Association of dietary total antioxidant capacity to anthropometry in healthy women: A cross-sectional study

Hadis Mozaffari, Elnaz Daneshzad, Bagher Larijani, Pamela Surkan, Leila Azadbakht

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Abstract

Objectives: Reactive oxygen species level is a fundamental component in the pathogenesis of obesity that might be reduced by dietary antioxidants. Measurement of dietary total antioxidant capacity (DTAC) is regarded as a new holistic dietary index. Given the limited research on DTAC, the aim of this study was to examine the association of DTAC with obesity-related features in women. Methods: The present cross-sectional study included 627 female participants. Data on dietary intake were assessed using a validated food frequency questionnaire. DTAC was estimated through total reactive antioxidant potential (TRAP), Trolox equivalent antioxidant capacity (TEAC), and ferric reducing ability of plasma (FRAP). Anthropometric parameters (body mass index and waist circumference), were investigated using standard methods. Results: After adjustment for possible covariates, both TRAP and TEAC were significantly positively associated with obesity (TRAP: OR, 1.65; 95% confidence interval [CI], 1.04–2.63; Ptrend, 0.03; TEAC: OR, 1.63; 95% CI, 1.01–2.63; Ptrend, 0.04). However, there was no association between FRAP and obesity (OR, 1.11; 95% CI, 0.64–1.93; Ptrend, 0.68). Moreover, no relationship was found between different DTAC indices and waist circumference (TRAP: OR, 1.13; 95% CI, 0.70–1.80; Ptrend, 0.60; TEAC: OR, 1.04; 95% CI, 0.64–1.69; Ptrend, 0.87; FRAP: OR, 0.86; 95% CI, 0.49–1.51; Ptrend, 0.62). Conclusion: Women with higher DTAC scores had higher risk for obesity. No association was found between DTAC and waist circumference.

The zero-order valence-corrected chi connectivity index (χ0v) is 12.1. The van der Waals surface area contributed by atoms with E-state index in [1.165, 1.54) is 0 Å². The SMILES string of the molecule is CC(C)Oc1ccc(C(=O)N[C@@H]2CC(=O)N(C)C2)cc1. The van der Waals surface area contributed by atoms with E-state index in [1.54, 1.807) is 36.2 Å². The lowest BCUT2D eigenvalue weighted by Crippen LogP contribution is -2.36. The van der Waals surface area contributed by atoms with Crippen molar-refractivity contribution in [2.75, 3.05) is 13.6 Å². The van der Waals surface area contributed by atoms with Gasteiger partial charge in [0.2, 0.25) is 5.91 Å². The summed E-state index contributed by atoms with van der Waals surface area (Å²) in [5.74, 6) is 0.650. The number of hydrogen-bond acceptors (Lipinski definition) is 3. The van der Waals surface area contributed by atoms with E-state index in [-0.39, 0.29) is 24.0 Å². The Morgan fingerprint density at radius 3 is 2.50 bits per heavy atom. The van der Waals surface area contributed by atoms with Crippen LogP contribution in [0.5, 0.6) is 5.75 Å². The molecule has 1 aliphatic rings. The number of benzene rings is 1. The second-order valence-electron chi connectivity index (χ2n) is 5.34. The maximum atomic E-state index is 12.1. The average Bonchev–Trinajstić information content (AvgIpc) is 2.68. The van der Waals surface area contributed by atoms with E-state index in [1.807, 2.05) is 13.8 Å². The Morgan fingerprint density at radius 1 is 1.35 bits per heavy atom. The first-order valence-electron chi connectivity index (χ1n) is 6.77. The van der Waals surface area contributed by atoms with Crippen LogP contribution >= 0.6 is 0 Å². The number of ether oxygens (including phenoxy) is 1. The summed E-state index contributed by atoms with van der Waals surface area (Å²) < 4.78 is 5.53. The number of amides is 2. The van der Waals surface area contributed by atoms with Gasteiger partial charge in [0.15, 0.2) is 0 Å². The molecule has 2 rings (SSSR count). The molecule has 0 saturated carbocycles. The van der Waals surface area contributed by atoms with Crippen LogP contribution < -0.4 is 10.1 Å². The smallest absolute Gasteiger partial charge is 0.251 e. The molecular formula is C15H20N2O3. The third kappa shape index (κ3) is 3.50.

Original languageEnglish (US)
Article number110577
JournalNutrition
Volume69
DOIs
StatePublished - Jan 1 2020

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Keywords

  • Body mass index
  • Ferric reducing ability of plasma
  • Total reactive antioxidant potential
  • Trolox equivalent antioxidant capacity
  • Waist circumference

ASJC Scopus subject areas

  • Endocrinology, Diabetes and Metabolism
  • Nutrition and Dietetics

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